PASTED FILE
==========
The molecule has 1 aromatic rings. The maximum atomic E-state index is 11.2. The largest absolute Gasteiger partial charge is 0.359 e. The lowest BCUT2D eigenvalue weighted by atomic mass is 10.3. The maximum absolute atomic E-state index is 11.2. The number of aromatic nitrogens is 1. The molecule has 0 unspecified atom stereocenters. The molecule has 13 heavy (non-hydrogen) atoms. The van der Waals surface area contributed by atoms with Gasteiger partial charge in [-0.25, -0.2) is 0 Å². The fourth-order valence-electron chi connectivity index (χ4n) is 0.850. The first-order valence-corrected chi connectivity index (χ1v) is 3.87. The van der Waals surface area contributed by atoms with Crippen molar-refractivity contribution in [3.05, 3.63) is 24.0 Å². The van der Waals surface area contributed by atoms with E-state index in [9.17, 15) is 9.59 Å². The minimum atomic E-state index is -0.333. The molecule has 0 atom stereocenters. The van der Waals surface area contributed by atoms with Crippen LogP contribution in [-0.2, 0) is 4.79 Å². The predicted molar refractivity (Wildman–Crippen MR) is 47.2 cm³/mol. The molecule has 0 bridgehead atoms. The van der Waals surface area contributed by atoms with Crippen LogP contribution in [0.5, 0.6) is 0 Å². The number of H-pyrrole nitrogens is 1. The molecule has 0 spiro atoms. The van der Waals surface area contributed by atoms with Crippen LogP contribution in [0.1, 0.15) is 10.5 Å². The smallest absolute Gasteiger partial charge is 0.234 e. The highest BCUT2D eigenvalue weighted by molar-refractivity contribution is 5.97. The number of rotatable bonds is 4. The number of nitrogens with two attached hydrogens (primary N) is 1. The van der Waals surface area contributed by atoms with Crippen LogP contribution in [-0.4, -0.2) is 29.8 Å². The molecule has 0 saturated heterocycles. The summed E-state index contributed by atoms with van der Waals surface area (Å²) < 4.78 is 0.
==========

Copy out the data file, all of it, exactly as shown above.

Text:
The molecule has 1 aromatic rings. The maximum atomic E-state index is 11.2. The largest absolute Gasteiger partial charge is 0.359 e. The lowest BCUT2D eigenvalue weighted by atomic mass is 10.3. The maximum absolute atomic E-state index is 11.2. The number of aromatic nitrogens is 1. The molecule has 0 unspecified atom stereocenters. The molecule has 13 heavy (non-hydrogen) atoms. The van der Waals surface area contributed by atoms with Gasteiger partial charge in [-0.25, -0.2) is 0 Å². The fourth-order valence-electron chi connectivity index (χ4n) is 0.850. The first-order valence-corrected chi connectivity index (χ1v) is 3.87. The van der Waals surface area contributed by atoms with Crippen molar-refractivity contribution in [3.05, 3.63) is 24.0 Å². The van der Waals surface area contributed by atoms with E-state index in [9.17, 15) is 9.59 Å². The minimum atomic E-state index is -0.333. The molecule has 0 atom stereocenters. The van der Waals surface area contributed by atoms with Crippen LogP contribution in [-0.2, 0) is 4.79 Å². The predicted molar refractivity (Wildman–Crippen MR) is 47.2 cm³/mol. The molecule has 0 bridgehead atoms. The van der Waals surface area contributed by atoms with Crippen LogP contribution in [0.5, 0.6) is 0 Å². The number of H-pyrrole nitrogens is 1. The molecule has 0 spiro atoms. The van der Waals surface area contributed by atoms with Crippen LogP contribution in [0.1, 0.15) is 10.5 Å². The smallest absolute Gasteiger partial charge is 0.234 e. The highest BCUT2D eigenvalue weighted by molar-refractivity contribution is 5.97. The number of rotatable bonds is 4. The number of nitrogens with two attached hydrogens (primary N) is 1. The van der Waals surface area contributed by atoms with Crippen LogP contribution in [-0.4, -0.2) is 29.8 Å². The molecule has 0 saturated heterocycles. The summed E-state index contributed by atoms with van der Waals surface area (Å²) < 4.78 is 0.